Not only is Medal of Honor‘s single player rooted in the current conflict in Afghanistan, but the multiplayer component lets players assume the role of a Taliban soldier and gun down US troops on the opposing team. If that isn’t the definition of controversy then I don’t know what is (well maybe it’s capping innocents in a Russian airport).
It’s taken a while for the whole debate to get kicked into gear, but yesterday UK Defense Secretary Liam Fox called for retailers to ban game the after expressing “anger and disgust” towards the title.
Of course, EA had to pipe up on the matter and so company president Frank Gibeau spoke to Develop, saying: “We respect the media’s views but at the same time [these reports] don’t compromise our creative vision and what we want to do.
“At EA we passionately believe games are an artform, and I don’t know why films and books set in Afghanistan don’t get flack, yet [games] do. Whether it’s Red Badge Of Courage or The Hurt Locker, the media of its time can be a platform for the people who wish to tell their stories. Games are becoming that platform.”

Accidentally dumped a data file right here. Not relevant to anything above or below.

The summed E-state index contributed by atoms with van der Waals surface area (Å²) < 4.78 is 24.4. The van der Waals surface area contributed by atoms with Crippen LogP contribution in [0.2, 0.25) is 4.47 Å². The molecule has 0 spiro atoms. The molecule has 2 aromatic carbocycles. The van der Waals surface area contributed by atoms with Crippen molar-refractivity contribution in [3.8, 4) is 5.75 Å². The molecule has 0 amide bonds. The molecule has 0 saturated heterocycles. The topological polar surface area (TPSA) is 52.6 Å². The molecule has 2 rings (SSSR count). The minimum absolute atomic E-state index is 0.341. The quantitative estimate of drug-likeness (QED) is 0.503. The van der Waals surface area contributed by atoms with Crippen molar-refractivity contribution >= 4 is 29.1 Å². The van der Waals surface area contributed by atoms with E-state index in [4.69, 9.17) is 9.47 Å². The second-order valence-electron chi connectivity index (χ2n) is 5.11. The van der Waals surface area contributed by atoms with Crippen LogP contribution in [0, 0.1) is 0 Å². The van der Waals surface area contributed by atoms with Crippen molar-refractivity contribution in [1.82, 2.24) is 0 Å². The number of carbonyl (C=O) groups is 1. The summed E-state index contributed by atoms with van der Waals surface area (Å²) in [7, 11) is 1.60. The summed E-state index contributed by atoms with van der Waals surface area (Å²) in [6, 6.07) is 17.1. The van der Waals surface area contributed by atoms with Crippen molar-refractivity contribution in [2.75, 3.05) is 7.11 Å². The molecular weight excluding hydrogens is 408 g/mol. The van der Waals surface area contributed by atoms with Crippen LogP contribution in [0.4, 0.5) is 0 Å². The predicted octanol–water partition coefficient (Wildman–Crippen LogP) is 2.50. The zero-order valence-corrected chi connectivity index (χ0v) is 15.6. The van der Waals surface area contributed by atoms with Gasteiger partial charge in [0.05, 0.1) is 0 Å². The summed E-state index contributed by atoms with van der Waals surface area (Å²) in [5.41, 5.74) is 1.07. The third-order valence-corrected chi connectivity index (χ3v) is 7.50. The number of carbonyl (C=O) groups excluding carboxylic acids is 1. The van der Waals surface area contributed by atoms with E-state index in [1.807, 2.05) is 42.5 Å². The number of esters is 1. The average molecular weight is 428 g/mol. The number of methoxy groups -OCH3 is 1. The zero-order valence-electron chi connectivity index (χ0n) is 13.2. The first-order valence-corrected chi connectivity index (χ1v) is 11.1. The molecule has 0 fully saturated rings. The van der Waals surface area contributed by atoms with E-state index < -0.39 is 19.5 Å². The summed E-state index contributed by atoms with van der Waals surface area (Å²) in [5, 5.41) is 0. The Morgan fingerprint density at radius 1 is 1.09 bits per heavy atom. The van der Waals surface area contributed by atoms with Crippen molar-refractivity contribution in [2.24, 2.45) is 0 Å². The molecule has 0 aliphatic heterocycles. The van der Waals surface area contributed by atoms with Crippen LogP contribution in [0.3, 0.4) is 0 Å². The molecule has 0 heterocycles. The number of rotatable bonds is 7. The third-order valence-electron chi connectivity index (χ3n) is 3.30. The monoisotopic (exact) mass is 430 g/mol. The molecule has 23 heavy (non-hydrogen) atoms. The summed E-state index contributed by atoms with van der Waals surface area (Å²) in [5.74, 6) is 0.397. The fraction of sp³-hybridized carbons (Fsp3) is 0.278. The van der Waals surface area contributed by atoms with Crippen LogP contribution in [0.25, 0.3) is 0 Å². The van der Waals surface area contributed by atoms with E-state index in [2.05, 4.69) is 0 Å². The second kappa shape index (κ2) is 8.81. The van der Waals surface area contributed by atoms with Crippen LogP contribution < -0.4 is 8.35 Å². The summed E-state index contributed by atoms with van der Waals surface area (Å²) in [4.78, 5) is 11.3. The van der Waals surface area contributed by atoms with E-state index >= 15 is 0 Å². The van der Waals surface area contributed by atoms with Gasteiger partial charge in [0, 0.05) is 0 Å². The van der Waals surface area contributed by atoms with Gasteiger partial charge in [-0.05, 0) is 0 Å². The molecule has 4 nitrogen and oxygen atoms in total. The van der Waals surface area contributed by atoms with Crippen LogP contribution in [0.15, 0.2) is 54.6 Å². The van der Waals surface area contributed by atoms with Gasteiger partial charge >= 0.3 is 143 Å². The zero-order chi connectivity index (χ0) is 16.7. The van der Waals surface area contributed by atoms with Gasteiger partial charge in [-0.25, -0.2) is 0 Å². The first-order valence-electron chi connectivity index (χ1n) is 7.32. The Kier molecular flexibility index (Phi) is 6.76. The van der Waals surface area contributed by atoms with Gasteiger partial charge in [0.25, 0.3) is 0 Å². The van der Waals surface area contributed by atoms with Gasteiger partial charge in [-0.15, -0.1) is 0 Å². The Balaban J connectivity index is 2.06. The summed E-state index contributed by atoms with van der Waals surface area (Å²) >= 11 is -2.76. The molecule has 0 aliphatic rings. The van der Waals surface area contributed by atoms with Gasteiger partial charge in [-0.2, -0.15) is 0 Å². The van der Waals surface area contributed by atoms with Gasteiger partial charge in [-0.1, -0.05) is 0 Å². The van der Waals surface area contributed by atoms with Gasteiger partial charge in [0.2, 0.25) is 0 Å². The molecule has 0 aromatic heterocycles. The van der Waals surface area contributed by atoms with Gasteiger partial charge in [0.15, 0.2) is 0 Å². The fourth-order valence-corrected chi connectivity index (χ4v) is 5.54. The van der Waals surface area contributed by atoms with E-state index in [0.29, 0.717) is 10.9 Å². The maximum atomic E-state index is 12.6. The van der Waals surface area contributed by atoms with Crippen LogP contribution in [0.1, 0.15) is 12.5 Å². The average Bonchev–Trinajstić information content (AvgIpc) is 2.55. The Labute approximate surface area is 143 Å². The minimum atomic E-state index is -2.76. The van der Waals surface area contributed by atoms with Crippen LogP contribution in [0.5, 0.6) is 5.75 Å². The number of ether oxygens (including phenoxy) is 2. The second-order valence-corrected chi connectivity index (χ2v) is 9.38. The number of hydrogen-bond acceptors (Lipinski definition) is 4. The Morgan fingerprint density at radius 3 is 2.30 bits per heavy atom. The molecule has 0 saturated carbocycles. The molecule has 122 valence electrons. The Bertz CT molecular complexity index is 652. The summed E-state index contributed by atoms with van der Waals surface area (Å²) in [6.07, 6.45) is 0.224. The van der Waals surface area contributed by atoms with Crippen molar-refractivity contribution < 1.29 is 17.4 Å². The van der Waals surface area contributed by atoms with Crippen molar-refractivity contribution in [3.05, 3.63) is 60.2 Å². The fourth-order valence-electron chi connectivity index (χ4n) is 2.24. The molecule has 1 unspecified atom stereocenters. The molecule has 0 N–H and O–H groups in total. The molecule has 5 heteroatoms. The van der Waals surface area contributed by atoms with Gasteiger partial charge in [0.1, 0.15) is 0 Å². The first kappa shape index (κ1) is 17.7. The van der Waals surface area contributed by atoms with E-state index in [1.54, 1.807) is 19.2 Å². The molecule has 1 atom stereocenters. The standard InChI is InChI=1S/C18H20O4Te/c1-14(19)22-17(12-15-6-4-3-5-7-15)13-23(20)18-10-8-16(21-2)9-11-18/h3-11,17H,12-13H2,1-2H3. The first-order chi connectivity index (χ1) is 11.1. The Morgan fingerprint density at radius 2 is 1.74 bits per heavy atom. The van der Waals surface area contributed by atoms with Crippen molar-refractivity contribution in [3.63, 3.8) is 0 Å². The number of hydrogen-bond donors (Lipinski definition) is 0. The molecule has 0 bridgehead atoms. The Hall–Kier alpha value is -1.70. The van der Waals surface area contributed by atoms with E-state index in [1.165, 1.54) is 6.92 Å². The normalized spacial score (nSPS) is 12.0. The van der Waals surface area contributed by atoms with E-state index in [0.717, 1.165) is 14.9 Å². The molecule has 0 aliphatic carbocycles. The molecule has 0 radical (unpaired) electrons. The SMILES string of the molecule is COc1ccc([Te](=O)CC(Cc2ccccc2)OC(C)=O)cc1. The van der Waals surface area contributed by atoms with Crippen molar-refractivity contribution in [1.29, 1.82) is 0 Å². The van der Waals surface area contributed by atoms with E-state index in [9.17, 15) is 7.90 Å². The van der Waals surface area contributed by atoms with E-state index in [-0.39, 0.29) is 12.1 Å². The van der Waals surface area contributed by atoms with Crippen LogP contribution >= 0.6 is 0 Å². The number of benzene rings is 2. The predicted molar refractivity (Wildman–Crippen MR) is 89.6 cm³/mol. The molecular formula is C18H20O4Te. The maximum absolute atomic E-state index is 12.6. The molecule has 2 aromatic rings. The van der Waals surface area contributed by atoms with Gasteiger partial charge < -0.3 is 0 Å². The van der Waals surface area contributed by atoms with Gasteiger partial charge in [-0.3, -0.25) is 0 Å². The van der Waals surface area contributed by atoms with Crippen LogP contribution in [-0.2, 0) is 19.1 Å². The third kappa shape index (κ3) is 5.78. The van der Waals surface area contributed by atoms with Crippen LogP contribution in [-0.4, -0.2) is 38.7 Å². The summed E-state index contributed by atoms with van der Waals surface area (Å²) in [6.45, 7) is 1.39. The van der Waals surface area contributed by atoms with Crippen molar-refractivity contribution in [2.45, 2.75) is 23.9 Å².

“Games have been set in Afghanistan before. We anticipated this [controversy] when we decided on the concept of the game – this is about being a special forces solider.”
Clearly EA are standing by their product with pride. We’d expect this kind of action from a leading publisher, although even they can submit at times as seen with Konami and Six Days in Fallujah.
Gibeau finished: “The fact that it’s set in Afghanistan is the context, but the game is about you and your team going through a number of missions and feeling what it was like to be in a soldier’s position.”